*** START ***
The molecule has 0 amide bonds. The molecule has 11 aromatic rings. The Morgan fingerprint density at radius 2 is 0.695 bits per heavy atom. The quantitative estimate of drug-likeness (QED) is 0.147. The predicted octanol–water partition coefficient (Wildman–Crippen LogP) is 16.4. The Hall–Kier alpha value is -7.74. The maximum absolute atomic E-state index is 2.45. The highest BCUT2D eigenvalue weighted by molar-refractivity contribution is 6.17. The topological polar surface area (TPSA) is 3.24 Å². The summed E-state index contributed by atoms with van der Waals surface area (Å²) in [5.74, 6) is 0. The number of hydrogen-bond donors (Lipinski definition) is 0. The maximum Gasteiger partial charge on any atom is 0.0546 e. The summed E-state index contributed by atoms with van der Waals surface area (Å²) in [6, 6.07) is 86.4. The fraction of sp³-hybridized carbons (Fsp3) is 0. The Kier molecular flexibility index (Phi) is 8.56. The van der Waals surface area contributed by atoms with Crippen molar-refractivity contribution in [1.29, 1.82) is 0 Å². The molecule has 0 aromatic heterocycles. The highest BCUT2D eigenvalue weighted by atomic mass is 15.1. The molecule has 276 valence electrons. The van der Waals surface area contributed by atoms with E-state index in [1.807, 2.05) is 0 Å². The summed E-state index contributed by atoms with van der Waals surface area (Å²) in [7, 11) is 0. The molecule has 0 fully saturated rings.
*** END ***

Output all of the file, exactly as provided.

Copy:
The molecule has 0 amide bonds. The molecule has 11 aromatic rings. The Morgan fingerprint density at radius 2 is 0.695 bits per heavy atom. The quantitative estimate of drug-likeness (QED) is 0.147. The predicted octanol–water partition coefficient (Wildman–Crippen LogP) is 16.4. The Hall–Kier alpha value is -7.74. The maximum absolute atomic E-state index is 2.45. The highest BCUT2D eigenvalue weighted by molar-refractivity contribution is 6.17. The topological polar surface area (TPSA) is 3.24 Å². The summed E-state index contributed by atoms with van der Waals surface area (Å²) in [5.74, 6) is 0. The number of hydrogen-bond donors (Lipinski definition) is 0. The maximum Gasteiger partial charge on any atom is 0.0546 e. The summed E-state index contributed by atoms with van der Waals surface area (Å²) in [6, 6.07) is 86.4. The fraction of sp³-hybridized carbons (Fsp3) is 0. The Kier molecular flexibility index (Phi) is 8.56. The van der Waals surface area contributed by atoms with Crippen molar-refractivity contribution in [1.29, 1.82) is 0 Å². The molecule has 0 aromatic heterocycles. The highest BCUT2D eigenvalue weighted by atomic mass is 15.1. The molecule has 276 valence electrons. The van der Waals surface area contributed by atoms with E-state index in [1.807, 2.05) is 0 Å². The summed E-state index contributed by atoms with van der Waals surface area (Å²) in [7, 11) is 0. The molecule has 0 fully saturated rings.